In the world of Sheridan Wells, life is perfect when she’s decorating a cake. Unfortunately, everything else is a complete mess: her mom ran off years ago, her dad is more interested in his restaurant, and the idea of a boyfriend is laughable.
|The Sweetest Thing by Christina Mandelski|
My rating: 1 of 5 stars
My one-star rating is only for the first 100 pages of the book.
Cakes are Sheridan's life. They're all she thinks about, all she fantasizes about, all she decorates. That should make for a pretty sweet story, right? I imagine it would, if only Sheridan were half as sweet.
The 102 pages of this I managed to read are dedicated solely to Sheridan and her pity party. Her mom left when she was seven and ever since, she's held onto the hope that she'll come back and her family will be whole again. Which is normal. Except she's nearly sixteen and still obsessed with finding her mom. And she still believes her parents are going to get back together.
On top of that, she's immature, selfish, childish, dumb, and downright delusional. Her father's lifelong dream comes true and instead of being happy for him, she wallows in self-pity and snaps at everyone who tries to talk to her, because her dad being on a TV show means her life's changing again and she can't handle any of that after her mom left nearly 9 years ago.
And. And. AND Sheridan has the silliest crush on the local hottie. Again, perfectly normal at her age, but it would have been a lot less laughable if she had retained even an ounce of dignity in his presence. Just take this passage, for example:
(view spoiler)["Hi, I say. "Ethan, right?" Oh, that was smooth.
"Yeah." One second of eye contact and my face goes unclear. "Cake Girl, right?"
I scrunch up my nose and laugh.
"You ready for the French test?" He asks. [...]
"Oui." I reply, trying to be clever. And failing miserably. (At least she realizes it.)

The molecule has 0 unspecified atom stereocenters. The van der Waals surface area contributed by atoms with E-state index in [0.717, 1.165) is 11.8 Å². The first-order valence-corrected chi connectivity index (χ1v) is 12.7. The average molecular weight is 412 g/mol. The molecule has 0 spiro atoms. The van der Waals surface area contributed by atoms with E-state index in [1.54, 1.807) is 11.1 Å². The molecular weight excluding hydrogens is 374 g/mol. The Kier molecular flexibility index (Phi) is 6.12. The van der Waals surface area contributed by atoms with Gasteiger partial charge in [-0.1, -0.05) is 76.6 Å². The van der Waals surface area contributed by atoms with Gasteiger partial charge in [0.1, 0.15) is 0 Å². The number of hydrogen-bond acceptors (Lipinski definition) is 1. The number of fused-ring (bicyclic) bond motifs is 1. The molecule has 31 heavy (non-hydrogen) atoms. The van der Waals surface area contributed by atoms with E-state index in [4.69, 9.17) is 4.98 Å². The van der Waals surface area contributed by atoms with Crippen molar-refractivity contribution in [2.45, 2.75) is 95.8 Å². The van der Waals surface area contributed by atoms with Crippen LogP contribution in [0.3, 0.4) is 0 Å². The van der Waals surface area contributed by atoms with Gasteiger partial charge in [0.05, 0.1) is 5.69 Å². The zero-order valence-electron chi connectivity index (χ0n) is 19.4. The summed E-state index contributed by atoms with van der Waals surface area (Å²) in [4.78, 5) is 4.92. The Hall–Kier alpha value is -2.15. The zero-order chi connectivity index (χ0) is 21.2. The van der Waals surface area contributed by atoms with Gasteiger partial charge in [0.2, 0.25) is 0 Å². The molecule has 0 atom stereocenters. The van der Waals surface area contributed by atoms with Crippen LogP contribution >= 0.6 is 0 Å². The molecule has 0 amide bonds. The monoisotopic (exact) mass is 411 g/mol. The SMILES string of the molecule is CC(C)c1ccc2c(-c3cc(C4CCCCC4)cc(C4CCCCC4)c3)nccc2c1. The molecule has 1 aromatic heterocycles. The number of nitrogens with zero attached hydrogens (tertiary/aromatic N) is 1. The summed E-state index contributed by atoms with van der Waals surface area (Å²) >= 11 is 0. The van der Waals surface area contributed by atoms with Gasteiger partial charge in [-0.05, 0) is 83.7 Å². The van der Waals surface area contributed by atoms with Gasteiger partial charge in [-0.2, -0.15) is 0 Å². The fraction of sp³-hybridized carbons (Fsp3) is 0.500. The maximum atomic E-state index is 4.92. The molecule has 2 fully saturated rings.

"Yeah. Good." He scratches his head. "That's funny." (So are you.)
[...] "You want something?" That's the best I can do.
"Um, yeah. How are those dark-chocolate raspberry muffins? Those are new."
"Good." He smiles. "I'll take eight."
"Eight?" I ask, lost in his perfect chin, cheeks, eyes, face. (Oh, for Peeta's sake!)
"Yeah. Eight." His eyes are sparkling, and his mouth opens in a huge grin. "You do sell them by eights?"
"Yes. Of course. You can have as many as you want." Oh god, he's so cute. (*cringes*)
"Well, okay then, eight will work."
There's something wrong with me. I can't think of one intelligent thing to say to him. I can usually hold my own in a social situation. But this is ridiculous. He leans in toward the counter. "All right, then. I'll take eight."
"Right. Eight." I snap back into action. "Got it." (About time, too.) (hide spoiler)]
Additionally, the dialogue is stiff and unnatural and I didn't understand most of the metaphors/similes used ("fine as frog hair" is supposed to mean what, exactly?). All the characters are two-dimensional and flat and I'm not even mildly curious about their fate. Maybe the story gets better, maybe it doesn't. I don't care enough about Sheridan to find out.
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